24

I am trying to use windbg to research a hang dump file created on an x64 machine for our x86 process. This is a 4.0 x86 application, so just to get an unmanaged stack, I had to do the following:

.loadby sos clr
.load wow64exts
!sw
kL

However, everytime I try to get the managed stack via !clrstack I get the error in the title. What am I missing?

  • Are you running WinDbg on a Windows 8 machine? I get the same error message only in a Windows 8 machine. If I dump memory to a file I cannot run SOS even if I do !wow64exts.sw to switch to 32-bit mode. I can however execute SOS if I attach to the process... – Tiago May 9 '13 at 12:44
27

I believe you will have to use the 32-bit task manager, located in C:\Windows\SysWOW64\taskmgr.exe to get a 32-bit dump.

More info here: http://blogs.msdn.com/b/tess/archive/2010/09/29/capturing-memory-dumps-for-32-bit-processes-on-an-x64-machine.aspx

  • So, there is no way to use the current dump? – Justin Pihony May 7 '13 at 15:29
  • One comment in the link above mentions running !wow64exts.sw, which may let you run stack related commands, like !clrstack. Never tried that myself as i've been able to grab a new dump instead. – trydis May 7 '13 at 15:35
  • I am going to leave this open for a day or so to see if anybody has an answer that isn't that I am doa, otherwise I will accept this one – Justin Pihony May 7 '13 at 18:13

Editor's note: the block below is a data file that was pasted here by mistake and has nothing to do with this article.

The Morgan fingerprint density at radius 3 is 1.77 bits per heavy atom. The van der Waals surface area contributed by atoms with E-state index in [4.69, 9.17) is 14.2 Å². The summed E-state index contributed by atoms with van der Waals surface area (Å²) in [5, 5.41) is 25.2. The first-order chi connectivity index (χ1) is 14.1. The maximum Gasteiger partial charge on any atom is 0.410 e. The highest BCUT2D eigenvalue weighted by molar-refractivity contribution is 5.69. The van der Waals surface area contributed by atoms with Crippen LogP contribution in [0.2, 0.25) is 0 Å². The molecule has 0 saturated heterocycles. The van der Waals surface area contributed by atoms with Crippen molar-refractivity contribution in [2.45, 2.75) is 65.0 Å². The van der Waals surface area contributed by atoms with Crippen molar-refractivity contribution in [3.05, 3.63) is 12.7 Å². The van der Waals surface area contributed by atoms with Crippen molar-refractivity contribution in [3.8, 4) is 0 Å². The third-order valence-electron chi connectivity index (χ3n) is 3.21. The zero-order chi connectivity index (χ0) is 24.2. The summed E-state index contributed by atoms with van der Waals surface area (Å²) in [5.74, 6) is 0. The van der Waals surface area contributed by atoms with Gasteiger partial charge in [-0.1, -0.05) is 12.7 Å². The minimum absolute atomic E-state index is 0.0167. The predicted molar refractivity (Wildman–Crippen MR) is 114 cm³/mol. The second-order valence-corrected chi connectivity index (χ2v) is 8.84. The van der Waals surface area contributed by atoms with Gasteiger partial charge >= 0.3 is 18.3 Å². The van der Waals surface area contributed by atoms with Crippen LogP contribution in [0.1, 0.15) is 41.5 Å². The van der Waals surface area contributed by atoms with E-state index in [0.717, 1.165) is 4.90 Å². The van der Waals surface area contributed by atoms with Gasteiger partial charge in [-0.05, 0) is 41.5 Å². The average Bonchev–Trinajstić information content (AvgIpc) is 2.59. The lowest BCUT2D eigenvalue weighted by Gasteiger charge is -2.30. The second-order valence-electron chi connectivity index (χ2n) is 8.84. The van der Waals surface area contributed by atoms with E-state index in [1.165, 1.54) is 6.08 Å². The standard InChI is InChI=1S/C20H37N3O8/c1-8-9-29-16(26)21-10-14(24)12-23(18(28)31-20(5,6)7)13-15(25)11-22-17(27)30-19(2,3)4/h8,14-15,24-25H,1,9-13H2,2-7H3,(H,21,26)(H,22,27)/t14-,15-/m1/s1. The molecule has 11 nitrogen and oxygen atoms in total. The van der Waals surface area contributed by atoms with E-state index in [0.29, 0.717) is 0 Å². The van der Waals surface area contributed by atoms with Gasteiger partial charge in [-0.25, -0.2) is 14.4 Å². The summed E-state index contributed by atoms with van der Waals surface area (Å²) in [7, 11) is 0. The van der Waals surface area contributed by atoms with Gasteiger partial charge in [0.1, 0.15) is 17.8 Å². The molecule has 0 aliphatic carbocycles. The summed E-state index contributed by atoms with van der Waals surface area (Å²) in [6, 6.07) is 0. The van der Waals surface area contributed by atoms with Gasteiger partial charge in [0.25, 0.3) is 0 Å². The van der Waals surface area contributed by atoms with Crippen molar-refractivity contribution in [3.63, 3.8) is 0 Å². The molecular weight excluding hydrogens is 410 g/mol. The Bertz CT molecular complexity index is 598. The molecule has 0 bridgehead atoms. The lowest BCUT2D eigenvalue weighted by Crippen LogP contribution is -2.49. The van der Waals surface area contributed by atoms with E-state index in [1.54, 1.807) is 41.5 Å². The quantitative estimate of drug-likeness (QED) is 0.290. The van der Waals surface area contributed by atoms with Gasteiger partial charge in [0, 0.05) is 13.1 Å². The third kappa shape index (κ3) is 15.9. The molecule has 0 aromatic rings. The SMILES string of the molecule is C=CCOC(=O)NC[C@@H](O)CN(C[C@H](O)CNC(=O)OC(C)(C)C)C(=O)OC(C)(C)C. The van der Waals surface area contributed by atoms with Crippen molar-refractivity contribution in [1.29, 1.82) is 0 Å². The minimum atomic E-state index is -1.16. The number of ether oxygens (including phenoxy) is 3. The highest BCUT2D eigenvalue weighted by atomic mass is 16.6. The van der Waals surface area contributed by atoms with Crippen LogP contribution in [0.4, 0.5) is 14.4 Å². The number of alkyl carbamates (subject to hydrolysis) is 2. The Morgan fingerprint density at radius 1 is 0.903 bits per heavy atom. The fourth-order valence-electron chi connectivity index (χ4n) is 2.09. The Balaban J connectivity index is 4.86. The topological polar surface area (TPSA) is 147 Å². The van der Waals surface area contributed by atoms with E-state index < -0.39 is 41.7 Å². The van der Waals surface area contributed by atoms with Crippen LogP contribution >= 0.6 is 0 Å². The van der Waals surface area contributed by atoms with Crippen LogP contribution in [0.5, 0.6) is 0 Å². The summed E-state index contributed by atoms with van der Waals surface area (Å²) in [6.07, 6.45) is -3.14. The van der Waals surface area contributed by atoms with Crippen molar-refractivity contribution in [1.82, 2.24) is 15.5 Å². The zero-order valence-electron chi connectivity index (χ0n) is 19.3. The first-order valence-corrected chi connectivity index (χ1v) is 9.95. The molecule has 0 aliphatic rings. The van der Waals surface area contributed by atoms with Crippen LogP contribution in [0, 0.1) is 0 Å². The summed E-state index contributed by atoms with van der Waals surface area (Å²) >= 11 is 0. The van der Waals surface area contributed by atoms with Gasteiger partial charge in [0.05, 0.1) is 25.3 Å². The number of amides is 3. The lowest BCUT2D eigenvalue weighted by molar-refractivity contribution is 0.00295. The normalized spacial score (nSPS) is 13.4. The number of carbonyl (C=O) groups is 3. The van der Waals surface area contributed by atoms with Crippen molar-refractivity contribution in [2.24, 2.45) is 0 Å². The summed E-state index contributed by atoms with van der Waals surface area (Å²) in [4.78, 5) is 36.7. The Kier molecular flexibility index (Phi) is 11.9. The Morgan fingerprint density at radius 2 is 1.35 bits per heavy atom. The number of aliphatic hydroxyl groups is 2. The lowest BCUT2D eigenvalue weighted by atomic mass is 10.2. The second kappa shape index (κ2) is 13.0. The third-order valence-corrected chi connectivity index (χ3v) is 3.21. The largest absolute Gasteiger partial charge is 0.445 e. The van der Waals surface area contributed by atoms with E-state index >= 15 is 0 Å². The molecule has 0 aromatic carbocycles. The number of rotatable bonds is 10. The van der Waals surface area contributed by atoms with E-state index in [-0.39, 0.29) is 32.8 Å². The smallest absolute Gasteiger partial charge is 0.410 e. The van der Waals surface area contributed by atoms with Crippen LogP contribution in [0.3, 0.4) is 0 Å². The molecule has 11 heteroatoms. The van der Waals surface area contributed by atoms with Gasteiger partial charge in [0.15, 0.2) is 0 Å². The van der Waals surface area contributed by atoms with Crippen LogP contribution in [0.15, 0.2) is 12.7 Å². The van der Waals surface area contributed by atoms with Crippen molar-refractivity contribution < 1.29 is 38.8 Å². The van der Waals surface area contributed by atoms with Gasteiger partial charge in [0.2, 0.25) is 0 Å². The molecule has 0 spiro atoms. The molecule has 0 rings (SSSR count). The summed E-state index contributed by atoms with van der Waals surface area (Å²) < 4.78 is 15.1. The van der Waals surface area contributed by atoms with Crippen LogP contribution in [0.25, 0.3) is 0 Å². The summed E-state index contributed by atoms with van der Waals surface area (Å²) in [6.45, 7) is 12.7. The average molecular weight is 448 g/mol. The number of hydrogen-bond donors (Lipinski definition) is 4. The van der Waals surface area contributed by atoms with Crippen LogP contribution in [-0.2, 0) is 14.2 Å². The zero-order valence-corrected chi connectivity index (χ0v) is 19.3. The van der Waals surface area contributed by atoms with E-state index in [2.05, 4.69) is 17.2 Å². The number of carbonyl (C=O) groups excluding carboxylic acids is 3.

18

As others have said already, this can be caused by a 64 bit application (like the default Task Manager, for example) creating a dump file of a 32 bit process.

I was able to resolve the problem using the soswow64 WinDbg extension from poizan42 on GitHub. I've found it through this blog entry, which also provides some more detailed information about the issue.

  • 3
    I'm pretty sure this should be the answer now, but I may be a bit biased ;) – poizan42 Jun 10 '16 at 10:04
  • 2
    @poizan42 Thanks a lot for soswow64, it had made my work so much easier! – Tamas Kozma Jun 24 '16 at 14:43
  • 2
    @poizan42: That is a great tool which should have much more attention. It works also with Windbg of 10.0.17713.1000 of the latest platform SDK. Great Work! – Alois Kraus Aug 10 '18 at 10:33
6

I've always followed the recommendation of the bitness matching but never knew exactly why until I came across this article: http://blogs.msdn.com/b/dotnet/archive/2013/05/01/net-crash-dump-and-live-process-inspection.aspx which states:

"The DAC has a standardized interface and is used by the debugger to obtain information about the state of those abstractions, for example, the managed heap. It is essential to use the DAC that matches the CLR version and the architecture of the process or crash dump you want to inspect."

AND

"Note that the DAC is a native DLL and must be loaded into the program that uses ClrMD. If the dump or the live process is 32-bit, you must use the 32-bit version of the DAC, which, in turn, means that your inspection program needs to be 32-bit as well. The same is true for 64-bit processes. Make sure that your program’s platform matches what you are debugging."

3

There is one more option that worked for me: - I had crash dump of a 64 bit process. - So, first, I needed SOS.dll and mscordacwks.dll from the machine (C:\Windows\Microsoft.NET\Framework64\v4.0.30319) where the dump was taken. - Based on two msdn articles (http://msdn.microsoft.com/en-gb/library/windows/hardware/ff562263%28v=vs.85%29.aspx, http://msdn.microsoft.com/en-gb/library/windows/hardware/ff540665%28v=vs.85%29.aspx), I loaded CLR this way:

.cordll -u -ve -I clr -lp <path to SOS.dll & mscordacwks.dll>

After this, !threads worked. I think, same should apply for 32-bit crash dumps.

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